March 25, 2009 – Our own Naomi Novik appears on today’s broadcast of NPR’s All Things Considered, in a a story called Will E-Book Anti-Piracy Technology Hurt Readers? The aired program, as well as a shorter print version, is now available at the NPR website. Naomi is speaking against the DRM [Digital Rights Management] protection on e-books that mean that they can’t easily be transferred from Kindle to Laptop to iPhone. Naomi notes that: “The biggest danger to most authors, to most storytellers, is not that somebody is going to steal your work and pass it along — it is that nobody is ever going to see your work.”
AfterEllen has an article on femmeslash and fan art called Fan Art Empowers Queer Women, written by Danielle Riendeau. There’s links to some great stuff in Buffy, Xena, the L-word, etc. as well as vids. Well worth checking out.
Avi Santo’s latest contribution to in media res, a blog in which different scholars curate short video clips, is called, From ‘Heroes’ to ‘Zeroes’: Producing Fan Vids without Fans and talks about how the Heroes PR department have been creating promotional materials that look like fan products but without the hassle of dealing with actual fans. Santo asks, “What happens when fans realize they have been replaced by marketers schooled in their practices?”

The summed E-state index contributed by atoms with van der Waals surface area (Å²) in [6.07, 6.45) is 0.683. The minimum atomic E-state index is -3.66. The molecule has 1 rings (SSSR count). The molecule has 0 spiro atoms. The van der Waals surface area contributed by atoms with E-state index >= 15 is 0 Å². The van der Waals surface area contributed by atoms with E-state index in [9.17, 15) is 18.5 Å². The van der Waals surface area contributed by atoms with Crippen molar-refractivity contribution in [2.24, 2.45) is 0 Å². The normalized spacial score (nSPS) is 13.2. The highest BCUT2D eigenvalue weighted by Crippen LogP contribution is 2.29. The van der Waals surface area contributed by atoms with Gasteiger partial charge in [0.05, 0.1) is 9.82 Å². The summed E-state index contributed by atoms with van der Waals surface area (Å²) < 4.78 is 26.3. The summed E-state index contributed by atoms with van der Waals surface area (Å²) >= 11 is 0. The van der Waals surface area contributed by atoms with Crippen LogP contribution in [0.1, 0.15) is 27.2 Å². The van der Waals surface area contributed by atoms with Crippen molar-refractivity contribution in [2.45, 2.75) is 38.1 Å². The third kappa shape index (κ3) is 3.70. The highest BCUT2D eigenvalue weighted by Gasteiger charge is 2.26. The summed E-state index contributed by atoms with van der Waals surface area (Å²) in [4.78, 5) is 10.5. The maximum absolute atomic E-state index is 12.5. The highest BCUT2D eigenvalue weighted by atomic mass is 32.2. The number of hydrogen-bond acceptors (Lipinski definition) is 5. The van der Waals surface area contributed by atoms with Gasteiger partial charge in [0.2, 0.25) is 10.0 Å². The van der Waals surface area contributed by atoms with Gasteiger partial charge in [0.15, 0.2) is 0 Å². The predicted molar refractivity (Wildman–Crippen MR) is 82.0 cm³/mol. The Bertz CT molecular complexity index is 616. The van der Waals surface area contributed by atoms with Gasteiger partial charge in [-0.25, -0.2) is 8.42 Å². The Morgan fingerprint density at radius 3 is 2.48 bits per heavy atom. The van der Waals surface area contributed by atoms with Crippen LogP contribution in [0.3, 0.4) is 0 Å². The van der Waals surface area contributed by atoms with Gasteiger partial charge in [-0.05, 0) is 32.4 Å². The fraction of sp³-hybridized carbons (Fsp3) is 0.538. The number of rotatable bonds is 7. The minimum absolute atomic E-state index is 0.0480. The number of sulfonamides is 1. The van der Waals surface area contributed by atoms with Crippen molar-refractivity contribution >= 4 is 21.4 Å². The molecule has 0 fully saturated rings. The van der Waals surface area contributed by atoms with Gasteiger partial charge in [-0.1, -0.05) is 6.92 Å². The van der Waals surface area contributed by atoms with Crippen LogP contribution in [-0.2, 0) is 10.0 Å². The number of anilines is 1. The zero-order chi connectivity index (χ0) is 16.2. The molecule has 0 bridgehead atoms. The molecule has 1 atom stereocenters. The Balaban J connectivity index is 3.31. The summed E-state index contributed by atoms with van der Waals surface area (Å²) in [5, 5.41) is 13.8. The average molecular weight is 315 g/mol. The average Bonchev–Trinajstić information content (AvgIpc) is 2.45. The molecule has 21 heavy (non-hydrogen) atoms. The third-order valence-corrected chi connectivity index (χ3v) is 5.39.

Henry Jenkins, in collaboration with Xiaochang Li, Ana Domb Krauskopf with Joshua Green, has been writing an eight part series on spreadable media. Of particular interest to fans might be Part Four, Thinking Through the Gift Economy, which specifically takes fandom as its model, and talks about how fans have tended historically to resist the commodification of our labors of love.
Gillian Carr, writing in Capital Arts Online, a culture magazine written by Carleton University’s journalism students, has done an article called, Remix: The new DIY cinema that discusses fan vidding, political remix, anime vidding, machinema, and other remix forms.